It would enhance the UAE’s position as a global player in aerospace and maximise the contribution of space industries to the national economy.

“We aim for the UAE to be among the top countries in aerospace by 2021,” Sheikh Khalifa said. “We have a great belief in the talents of our young people and the strongest determination, the greatest ambitions and a clear plan to reach our targets.”

Matthew Cochran, chairman of the Defence Services Marketing Council, said the move would provide an use for laser focus in research and development programmes in the UAE.

“The decision will lead the nation into a visionary period for decades ahead that will encourage more Emiratis to become part of the global solution that the entire planet is searching for beyond Earth,” Mr Cochran said.

“Job creation and sustainability will follow as it has in the aerospace sector already. If anyone questions where the space industry ‘centre of now’ is, they have a new sign postmarked ‘Made in the UAE’.”

Homaid Al Shemmari, chief executive at Mubadala Aerospace and Engineering, said the announcement was a reflection and culmination of what the UAE had achieved so far, and a realisation of the vast amount of potential to be explored.

“Our country has made significant investments in space technology,” Mr Al Shemmari said. “Through entities such as Mubadala, it has taken an active role in developing the sector, ensuring knowledge transfer and establishing the UAE as a global player in the aerospace industry.”

Masood Mahmoud, chief executive at Yahsat, said it was a giant leap forward for the UAE’s space industry.

“In less than a decade, the UAE has established itself as not only a regional force in satellite innovation but a truly global player,” Mr Mahmoud said.

“The UAE is proud to be one of the few countries in the world today that has operational expertise in multiple sectors ranging from mobile satellite communications, and fixed satellite communications.

“This historic announcement will also play a significant role in the country’s GDP growth, the grooming of local talent and increased job creation in the ICT sector.”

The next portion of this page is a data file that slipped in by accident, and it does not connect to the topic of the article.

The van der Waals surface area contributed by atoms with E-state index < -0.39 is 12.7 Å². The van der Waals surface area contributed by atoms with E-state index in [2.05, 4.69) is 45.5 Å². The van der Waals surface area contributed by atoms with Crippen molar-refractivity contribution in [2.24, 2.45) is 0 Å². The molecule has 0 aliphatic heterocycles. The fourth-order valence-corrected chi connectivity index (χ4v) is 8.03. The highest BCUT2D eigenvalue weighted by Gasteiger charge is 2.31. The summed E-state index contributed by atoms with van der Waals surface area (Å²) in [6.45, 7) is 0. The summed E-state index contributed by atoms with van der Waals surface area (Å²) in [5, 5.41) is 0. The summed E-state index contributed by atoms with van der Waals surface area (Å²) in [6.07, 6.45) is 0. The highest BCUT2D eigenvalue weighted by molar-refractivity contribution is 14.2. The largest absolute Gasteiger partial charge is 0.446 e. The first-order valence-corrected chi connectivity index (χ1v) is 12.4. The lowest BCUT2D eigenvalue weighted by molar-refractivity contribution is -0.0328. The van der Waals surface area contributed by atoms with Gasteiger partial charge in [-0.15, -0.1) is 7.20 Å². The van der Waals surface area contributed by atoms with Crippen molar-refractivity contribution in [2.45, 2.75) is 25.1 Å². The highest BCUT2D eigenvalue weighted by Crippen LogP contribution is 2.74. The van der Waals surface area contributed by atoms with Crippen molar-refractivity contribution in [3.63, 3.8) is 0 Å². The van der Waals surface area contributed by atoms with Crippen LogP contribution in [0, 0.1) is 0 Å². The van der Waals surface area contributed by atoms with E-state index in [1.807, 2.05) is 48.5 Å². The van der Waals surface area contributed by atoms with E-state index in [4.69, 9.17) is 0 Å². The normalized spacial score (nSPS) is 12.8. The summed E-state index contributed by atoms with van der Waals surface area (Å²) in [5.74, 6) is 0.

Mikolaj Zielinski, a Dubai resident who is a candidate for the Mars One mission waiting for the next stage of the selection process, expressed his excitement.

“Currently, in the second phase of selection, there are over 700 candidates who will undergo rigorous testing and screening processes over the coming years,” Mr Zielinski said.

“Some candidates are very strong and it’s not easy to get here. The next level will be even harder and more challenging but, whatever happens, I will be happy.”

The final selection of 24 people will receive seven years of training, after which only four will be chosen to go to Mars.

“If I am selected, then real training will start and I will develop lots of skills,” Mr Zielinski said. “Psychologists are looking for certain profiles, people who can work in a small team, small place for a long time and under pressure with problem-solving abilities.

“This is something you are born with. You can’t train into it but they can then teach you how to survive in space, navigate and pilot the mission.”

The industry is estimated to be worth about US$300 million globally and growing by about 8 per cent each year.

cmalek@thenational.ae

nalwasmi@thenational.ae